Election Process for Vice President of India
Any Indian citizen who is above 35 and who is eligible to become a member of the Rajya Sabha, can contest for Vice President. The Vice President is the Ex-Officio Chairman of the Rajya Sabha. The Vice President is elected by the members of the Lok Sabha and the Rajya Sabha (elected and nominated members). A minimum of 20 eligible electors should propose and a minimum of 20 eligible electors should second the nomination. Presently 790 members are eligible to elect Vice President.
The Vice President is also elected by means of a proportional representation, using the single transferable vote. The eligible electors rank the candidates in order of preference, as is done in the case of Presidential elections. They will mark '1' in the blank space next to their first preference, and '2' in the blank of their second preference.
But only the Members of Parliament can elect the Vice President. The total number of votes is divided by 2, plus 1 to get the eligibility for the candidate to win. The counting process is done as in the Presidential election, based on the first preference in the first round and second preference in the second round, etc.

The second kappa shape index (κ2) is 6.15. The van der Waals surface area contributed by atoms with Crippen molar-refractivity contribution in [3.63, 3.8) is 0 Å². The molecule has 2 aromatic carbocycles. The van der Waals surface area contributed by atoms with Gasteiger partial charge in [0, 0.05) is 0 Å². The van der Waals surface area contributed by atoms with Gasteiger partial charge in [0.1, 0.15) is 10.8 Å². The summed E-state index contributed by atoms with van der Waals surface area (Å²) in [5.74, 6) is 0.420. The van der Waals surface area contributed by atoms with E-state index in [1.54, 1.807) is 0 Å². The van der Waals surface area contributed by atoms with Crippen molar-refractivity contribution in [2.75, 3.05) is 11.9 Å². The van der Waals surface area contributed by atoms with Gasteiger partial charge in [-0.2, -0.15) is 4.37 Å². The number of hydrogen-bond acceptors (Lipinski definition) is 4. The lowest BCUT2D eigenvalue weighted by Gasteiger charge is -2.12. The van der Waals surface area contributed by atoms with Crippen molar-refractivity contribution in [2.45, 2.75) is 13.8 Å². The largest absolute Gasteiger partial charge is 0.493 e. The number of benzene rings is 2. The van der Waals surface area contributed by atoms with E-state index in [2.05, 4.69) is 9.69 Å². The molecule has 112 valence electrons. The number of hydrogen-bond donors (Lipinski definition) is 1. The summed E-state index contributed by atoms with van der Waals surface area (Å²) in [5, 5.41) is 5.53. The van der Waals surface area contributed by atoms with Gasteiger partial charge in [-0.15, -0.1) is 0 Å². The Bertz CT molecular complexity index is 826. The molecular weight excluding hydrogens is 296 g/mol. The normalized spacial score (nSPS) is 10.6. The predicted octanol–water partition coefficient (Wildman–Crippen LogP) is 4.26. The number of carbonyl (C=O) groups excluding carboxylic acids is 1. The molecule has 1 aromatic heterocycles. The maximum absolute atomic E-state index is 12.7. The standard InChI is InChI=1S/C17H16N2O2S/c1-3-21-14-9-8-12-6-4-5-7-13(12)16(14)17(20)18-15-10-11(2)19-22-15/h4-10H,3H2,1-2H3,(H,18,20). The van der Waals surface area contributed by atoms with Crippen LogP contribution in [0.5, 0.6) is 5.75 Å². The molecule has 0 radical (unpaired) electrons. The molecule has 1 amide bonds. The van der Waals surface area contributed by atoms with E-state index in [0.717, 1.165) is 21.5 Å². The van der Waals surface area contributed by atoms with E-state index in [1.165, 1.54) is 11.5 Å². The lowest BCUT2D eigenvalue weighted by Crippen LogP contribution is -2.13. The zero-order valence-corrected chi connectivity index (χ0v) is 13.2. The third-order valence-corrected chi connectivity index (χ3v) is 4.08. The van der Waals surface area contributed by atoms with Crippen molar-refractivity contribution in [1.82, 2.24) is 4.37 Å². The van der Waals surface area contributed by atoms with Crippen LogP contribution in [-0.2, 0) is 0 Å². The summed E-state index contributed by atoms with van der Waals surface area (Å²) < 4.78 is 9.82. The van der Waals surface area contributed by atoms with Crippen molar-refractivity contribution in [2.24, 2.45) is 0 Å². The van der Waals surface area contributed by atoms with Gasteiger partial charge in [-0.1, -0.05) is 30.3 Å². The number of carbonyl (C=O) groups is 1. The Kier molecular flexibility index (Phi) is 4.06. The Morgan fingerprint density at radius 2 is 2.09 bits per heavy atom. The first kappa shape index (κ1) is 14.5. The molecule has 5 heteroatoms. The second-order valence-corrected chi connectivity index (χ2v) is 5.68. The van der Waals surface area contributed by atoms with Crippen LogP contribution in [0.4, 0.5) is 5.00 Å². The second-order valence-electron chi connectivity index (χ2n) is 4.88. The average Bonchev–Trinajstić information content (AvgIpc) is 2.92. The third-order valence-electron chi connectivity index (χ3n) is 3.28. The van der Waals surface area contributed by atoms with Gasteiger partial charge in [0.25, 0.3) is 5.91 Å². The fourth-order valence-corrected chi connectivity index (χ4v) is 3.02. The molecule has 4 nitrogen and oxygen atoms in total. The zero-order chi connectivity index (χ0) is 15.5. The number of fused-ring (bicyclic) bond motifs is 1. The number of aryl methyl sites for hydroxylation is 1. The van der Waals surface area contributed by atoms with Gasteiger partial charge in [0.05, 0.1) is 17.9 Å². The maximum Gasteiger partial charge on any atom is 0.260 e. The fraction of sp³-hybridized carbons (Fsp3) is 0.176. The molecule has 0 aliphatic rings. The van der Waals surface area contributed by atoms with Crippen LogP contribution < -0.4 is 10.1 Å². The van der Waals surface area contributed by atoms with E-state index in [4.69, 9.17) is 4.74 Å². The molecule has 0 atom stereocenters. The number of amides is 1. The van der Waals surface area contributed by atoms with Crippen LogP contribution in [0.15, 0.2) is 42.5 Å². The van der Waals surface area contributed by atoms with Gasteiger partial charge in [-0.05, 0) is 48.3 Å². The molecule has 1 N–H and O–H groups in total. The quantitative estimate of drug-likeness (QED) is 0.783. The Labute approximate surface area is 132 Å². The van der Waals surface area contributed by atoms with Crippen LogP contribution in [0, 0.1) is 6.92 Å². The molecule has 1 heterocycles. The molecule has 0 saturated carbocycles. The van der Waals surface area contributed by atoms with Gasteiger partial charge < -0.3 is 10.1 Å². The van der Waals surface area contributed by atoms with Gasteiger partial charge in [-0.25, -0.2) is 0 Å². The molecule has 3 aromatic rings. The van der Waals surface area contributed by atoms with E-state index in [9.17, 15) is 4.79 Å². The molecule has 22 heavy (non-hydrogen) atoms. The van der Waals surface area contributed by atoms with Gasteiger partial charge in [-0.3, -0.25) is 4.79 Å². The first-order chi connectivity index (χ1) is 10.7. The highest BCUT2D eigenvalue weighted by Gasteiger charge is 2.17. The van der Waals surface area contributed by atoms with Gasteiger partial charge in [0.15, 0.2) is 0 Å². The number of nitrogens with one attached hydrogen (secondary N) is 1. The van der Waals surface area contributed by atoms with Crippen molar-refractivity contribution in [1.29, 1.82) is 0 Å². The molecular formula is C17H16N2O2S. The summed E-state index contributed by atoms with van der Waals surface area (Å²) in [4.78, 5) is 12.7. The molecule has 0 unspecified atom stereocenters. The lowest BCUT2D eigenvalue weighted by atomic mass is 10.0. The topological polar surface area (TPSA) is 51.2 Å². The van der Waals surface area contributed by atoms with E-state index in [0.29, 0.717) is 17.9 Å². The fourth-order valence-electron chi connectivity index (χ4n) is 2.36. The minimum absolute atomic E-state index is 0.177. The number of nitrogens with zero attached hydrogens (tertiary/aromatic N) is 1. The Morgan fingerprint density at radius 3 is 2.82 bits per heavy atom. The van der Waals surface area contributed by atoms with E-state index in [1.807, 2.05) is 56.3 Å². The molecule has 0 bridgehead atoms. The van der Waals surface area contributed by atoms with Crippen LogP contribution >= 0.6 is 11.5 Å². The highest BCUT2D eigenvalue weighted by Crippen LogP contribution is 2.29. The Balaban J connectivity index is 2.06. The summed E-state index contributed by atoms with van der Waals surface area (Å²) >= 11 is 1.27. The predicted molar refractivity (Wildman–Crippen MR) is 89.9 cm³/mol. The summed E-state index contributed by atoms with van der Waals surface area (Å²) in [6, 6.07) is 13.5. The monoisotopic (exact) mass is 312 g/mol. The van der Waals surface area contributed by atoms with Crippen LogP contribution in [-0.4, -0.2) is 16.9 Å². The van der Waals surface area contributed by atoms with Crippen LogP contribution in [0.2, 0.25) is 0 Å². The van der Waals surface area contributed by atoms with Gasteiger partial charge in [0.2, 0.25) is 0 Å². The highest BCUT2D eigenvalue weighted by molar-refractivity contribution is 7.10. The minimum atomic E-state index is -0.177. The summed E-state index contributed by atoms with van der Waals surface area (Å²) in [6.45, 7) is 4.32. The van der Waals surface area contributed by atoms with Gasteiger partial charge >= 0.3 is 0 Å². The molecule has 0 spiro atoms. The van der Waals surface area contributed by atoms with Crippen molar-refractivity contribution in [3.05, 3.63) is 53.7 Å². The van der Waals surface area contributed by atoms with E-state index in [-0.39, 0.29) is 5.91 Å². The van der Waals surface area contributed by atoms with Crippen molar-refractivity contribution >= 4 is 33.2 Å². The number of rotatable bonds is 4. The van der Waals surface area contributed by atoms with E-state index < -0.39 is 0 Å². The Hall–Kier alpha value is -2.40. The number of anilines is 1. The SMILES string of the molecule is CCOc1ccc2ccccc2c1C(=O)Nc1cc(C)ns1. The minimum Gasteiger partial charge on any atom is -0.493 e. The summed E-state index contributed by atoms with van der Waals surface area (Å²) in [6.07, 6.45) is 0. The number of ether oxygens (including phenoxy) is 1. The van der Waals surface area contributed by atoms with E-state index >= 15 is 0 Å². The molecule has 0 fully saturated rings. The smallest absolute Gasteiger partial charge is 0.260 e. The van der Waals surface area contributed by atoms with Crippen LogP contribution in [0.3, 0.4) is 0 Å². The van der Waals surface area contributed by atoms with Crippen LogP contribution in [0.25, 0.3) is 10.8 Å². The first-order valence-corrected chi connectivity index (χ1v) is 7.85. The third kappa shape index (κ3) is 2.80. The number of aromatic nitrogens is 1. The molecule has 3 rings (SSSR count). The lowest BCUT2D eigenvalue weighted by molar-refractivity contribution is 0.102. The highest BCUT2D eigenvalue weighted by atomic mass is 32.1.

Presidential Election 2017
Presently, Shri Ramnath Kovind, Former Governor of Bihar (nominated by NDA) and Smt Meira Kumar, Former Speaker of Lok Sabha (nominated by UPA) are in the race for the Office of the President of India. The parties should not issue whips to their members, and the electors are expected to vote as per their conscience. Since NDA is said to score more than 60% of the value of votes, Shri Ramnath Kovind is likely to become the 14th President of india.
As we are writing this article, the Election Commission has also notified the election process for Vice Presidential election.
By Sukruti Narayanan, Editorial Team
(From Syydney, Australia)